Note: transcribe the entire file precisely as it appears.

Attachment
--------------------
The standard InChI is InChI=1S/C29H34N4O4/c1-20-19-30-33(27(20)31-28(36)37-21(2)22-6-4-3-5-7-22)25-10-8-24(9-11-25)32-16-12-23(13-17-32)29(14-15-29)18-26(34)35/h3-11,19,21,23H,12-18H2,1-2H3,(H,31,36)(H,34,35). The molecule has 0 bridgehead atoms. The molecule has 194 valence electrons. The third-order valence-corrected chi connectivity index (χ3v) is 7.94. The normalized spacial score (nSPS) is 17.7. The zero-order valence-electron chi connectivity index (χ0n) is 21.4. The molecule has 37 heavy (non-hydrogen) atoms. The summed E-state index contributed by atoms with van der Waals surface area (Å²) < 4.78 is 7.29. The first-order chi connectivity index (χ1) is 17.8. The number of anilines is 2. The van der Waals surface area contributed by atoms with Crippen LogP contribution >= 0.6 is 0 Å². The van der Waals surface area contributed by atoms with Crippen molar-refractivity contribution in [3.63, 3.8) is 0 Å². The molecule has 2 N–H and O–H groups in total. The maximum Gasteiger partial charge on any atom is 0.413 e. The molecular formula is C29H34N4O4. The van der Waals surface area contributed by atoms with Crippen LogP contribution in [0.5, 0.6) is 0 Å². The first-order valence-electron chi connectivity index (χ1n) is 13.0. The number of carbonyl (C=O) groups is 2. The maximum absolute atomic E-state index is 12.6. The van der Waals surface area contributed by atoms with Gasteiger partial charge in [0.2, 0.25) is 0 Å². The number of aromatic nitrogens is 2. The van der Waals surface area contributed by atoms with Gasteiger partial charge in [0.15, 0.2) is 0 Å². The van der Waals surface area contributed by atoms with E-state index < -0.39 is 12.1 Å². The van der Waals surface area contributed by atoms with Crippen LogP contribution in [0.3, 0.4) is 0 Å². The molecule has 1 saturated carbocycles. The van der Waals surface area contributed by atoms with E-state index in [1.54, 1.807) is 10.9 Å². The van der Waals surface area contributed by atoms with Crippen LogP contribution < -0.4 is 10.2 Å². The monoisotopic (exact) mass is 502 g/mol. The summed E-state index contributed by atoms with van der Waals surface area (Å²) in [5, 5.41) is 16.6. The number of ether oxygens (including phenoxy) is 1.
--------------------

The standard InChI is InChI=1S/C29H34N4O4/c1-20-19-30-33(27(20)31-28(36)37-21(2)22-6-4-3-5-7-22)25-10-8-24(9-11-25)32-16-12-23(13-17-32)29(14-15-29)18-26(34)35/h3-11,19,21,23H,12-18H2,1-2H3,(H,31,36)(H,34,35). The molecule has 0 bridgehead atoms. The molecule has 194 valence electrons. The third-order valence-corrected chi connectivity index (χ3v) is 7.94. The normalized spacial score (nSPS) is 17.7. The zero-order valence-electron chi connectivity index (χ0n) is 21.4. The molecule has 37 heavy (non-hydrogen) atoms. The summed E-state index contributed by atoms with van der Waals surface area (Å²) < 4.78 is 7.29. The first-order chi connectivity index (χ1) is 17.8. The number of anilines is 2. The van der Waals surface area contributed by atoms with Crippen LogP contribution >= 0.6 is 0 Å². The van der Waals surface area contributed by atoms with Crippen molar-refractivity contribution in [3.63, 3.8) is 0 Å². The molecule has 2 N–H and O–H groups in total. The maximum Gasteiger partial charge on any atom is 0.413 e. The molecular formula is C29H34N4O4. The van der Waals surface area contributed by atoms with Crippen LogP contribution in [0.5, 0.6) is 0 Å². The first-order valence-electron chi connectivity index (χ1n) is 13.0. The number of carbonyl (C=O) groups is 2. The maximum absolute atomic E-state index is 12.6. The van der Waals surface area contributed by atoms with Gasteiger partial charge in [0.2, 0.25) is 0 Å². The number of aromatic nitrogens is 2. The van der Waals surface area contributed by atoms with Gasteiger partial charge in [0.15, 0.2) is 0 Å². The van der Waals surface area contributed by atoms with E-state index < -0.39 is 12.1 Å². The van der Waals surface area contributed by atoms with Crippen LogP contribution in [0.3, 0.4) is 0 Å². The molecule has 1 saturated carbocycles. The van der Waals surface area contributed by atoms with E-state index in [1.54, 1.807) is 10.9 Å². The van der Waals surface area contributed by atoms with Crippen LogP contribution < -0.4 is 10.2 Å². The monoisotopic (exact) mass is 502 g/mol. The summed E-state index contributed by atoms with van der Waals surface area (Å²) in [5, 5.41) is 16.6. The number of ether oxygens (including phenoxy) is 1.